Betel-quid and Areca-nut Chewing and Some Areca-nut-derived Nitrosamines

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IARC Press, 2004 - Medical - 334 pages
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A working group of sixteen experts from seven countries re-evaluated the evidence of the carcinogenicity of betel-quid and areca-nut chewing and some areca-nut related nitrosamines. Betel-quid and areca-nut chewing are widely practised in many parts of Asia and in Asian-migrant communities elsewhere in the world. There are hundreds of millions of users worldwide. They evaluated betel quid with tobacco as carcinogenic to humans (Group 1) on the basis of sufficient evidence of an increased risk of cancer of the oral cavity, pharynx and oesophagus. The working group reviewed epidemiological studies of human cancer, mainly studies from India, Pakistan and Taiwan (China). Studies on betel quid with tobacco and areca nut with tobacco in experimental animals now also provide sufficient evidence of carcinogenicity. The working group also evaluated betel quid without tobacco as carcinogenic to humans (Group 1), on the basis of sufficient evidence of an increased risk of oral cancer. Studies on betel quid without tobacco and areca nut without tobacco in experimental animals now also provide sufficient evidence of carcinogenicity. Areca nut, a common ingredient of betel quid and many different chewing preparations, including those available commercially, has been observed to cause oral submucous fibrosis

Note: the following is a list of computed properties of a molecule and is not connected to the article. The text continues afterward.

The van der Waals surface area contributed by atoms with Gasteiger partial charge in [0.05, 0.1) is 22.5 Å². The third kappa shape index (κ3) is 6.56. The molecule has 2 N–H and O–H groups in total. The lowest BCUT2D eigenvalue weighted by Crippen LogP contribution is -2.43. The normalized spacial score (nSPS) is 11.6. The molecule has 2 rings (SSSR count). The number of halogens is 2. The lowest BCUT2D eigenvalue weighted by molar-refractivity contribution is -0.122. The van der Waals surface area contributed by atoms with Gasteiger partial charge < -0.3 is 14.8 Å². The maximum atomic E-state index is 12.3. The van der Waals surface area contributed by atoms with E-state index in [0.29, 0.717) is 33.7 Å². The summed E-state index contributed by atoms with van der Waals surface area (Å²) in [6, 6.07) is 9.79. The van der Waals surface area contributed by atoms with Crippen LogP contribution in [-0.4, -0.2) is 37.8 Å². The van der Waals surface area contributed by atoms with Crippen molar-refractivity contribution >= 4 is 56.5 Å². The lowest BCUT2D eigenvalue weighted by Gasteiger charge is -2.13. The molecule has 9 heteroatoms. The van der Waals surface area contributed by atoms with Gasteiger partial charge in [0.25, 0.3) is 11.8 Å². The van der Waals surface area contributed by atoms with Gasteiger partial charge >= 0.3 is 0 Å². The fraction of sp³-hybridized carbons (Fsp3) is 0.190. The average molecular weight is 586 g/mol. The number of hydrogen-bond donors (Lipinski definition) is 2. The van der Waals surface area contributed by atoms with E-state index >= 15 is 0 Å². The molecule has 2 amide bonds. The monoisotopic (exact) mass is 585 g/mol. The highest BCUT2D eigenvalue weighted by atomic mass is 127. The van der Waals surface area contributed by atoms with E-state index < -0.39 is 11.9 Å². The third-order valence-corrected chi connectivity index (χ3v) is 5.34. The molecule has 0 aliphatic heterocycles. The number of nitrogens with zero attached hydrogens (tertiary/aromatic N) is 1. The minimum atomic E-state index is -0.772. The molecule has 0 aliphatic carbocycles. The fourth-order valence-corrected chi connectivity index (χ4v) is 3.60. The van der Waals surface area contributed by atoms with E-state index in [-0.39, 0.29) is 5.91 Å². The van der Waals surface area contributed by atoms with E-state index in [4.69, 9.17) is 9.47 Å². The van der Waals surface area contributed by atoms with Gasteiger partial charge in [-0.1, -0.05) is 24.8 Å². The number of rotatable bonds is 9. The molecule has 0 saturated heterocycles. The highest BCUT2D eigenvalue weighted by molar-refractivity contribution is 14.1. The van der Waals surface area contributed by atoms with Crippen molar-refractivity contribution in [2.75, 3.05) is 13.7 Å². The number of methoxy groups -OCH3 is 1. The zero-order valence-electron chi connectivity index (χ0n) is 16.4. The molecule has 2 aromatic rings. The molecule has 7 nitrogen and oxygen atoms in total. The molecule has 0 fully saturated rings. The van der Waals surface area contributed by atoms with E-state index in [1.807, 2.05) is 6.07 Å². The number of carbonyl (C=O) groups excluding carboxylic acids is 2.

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Contents

NOTE TO THE READER
1
Background
9
Studies of Cancer in Experimental Animals
17
Copyright

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